Cloud data backup isn’t just a matter of protecting your business from data loss; it’s a matter of business growth. When you protect your critical data, your business is able to keep generating revenue even if you’re dealing with severe IT failures like power outages, fires, natural disasters, and so on. While the amount of cloud-based storage options can initially seem staggering to most business owners, choosing the right one is made easier for those who know what to look for. If the resilience of your business and the protection of its reputation matter to you, here’s what you need in a cloud-based data backup solution:
Not every cloud provider has the same approach to security, so it’s important to read the fine print. The most secure cloud-based data backup solutions are private clouds. Public clouds are accessed through the Internet and are therefore by that property alone less secure than a private cloud. But one shouldn’t play down the security of public cloud services, which are typically secured with encryption, authentication, and authorization procedures. It’s important to also note here that businesses can choose a hybrid cloud model (wherein a company uses both public and private cloud storage systems).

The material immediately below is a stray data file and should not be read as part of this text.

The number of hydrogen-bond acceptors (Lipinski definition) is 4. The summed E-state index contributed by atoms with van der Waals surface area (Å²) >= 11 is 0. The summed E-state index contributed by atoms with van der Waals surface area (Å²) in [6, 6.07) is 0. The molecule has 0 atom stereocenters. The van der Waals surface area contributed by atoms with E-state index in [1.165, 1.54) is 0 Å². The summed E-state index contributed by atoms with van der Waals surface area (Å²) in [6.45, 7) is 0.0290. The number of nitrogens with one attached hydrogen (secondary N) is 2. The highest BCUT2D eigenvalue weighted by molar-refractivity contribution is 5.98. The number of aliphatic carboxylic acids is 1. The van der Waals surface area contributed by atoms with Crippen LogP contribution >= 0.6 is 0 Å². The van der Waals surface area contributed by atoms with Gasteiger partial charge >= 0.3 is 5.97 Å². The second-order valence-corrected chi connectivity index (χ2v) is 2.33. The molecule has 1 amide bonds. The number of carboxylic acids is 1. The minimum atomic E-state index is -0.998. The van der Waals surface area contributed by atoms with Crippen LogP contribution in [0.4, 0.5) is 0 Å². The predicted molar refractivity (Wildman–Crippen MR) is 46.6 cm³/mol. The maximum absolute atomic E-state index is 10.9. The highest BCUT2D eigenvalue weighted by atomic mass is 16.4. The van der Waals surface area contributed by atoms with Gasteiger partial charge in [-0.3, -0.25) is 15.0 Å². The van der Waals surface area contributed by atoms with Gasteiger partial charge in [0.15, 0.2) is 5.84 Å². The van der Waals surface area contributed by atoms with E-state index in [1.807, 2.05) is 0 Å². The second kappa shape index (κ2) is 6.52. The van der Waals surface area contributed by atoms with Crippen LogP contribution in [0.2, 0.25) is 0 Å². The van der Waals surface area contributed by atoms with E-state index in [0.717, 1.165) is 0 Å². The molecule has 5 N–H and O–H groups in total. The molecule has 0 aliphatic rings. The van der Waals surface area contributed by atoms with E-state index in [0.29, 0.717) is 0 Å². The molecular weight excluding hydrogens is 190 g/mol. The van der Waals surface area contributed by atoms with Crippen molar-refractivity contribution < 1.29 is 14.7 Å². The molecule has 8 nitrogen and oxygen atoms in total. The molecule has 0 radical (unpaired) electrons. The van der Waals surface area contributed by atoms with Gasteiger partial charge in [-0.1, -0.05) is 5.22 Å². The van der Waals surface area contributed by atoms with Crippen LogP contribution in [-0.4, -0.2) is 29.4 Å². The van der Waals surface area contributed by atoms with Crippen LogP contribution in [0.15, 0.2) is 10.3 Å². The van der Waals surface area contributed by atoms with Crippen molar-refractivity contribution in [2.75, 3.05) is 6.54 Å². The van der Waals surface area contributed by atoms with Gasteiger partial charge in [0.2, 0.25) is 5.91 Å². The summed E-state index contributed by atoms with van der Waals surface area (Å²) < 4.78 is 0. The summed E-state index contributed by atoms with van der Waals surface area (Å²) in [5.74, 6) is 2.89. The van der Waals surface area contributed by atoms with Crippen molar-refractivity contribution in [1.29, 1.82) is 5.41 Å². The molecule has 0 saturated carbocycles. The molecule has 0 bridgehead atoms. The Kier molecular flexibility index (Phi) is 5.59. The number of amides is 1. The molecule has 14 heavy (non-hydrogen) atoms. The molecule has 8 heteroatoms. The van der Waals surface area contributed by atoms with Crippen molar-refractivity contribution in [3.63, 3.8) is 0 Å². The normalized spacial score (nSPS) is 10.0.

You need a fast connection to your cloud backup for several reasons. Slow connections can make data backup take longer, burdening your system. They’re also more difficult to retrieve large amounts of data if the time for data recovery does come. Transfer speeds vary network to network, and these speeds can vary drastically. Lastly, it’s worth mentioning that running a private cloud network would be the fastest option, since the cloud hardware would be on-site.
Like with speed, the availability of integration options varies widely from provider to provider. A good example comes from the Google cloud platform that includes integration with BigQuery, Cloud SQL, App Engine, and several other APIs. You can find equally unique integration with a provider like Dropbox, which is integrated with Redbooth. Finding the right integration for your business should start with a list of your existing services.
Contracts are becoming somewhat faux pas in the backup industry, and most providers are moving towards pay as you go pricing models. Amazon’s hosting is an excellent example of flexible pay as you go and regionally-targeted pricing.
Ask providers about their backup success rate so you’re certain that you’re not just moving your data from one dangerous situation to another. Any provider that’s capable of providing business-grade data backup will be able to boast at least a 99% data backup success rate.
Choosing a cloud-based backup solution can seem intimidating, but it doesn’t have to be—by keeping speed, integration and security in mind, you can a solution that works for your company.
Posted on: 01.27.14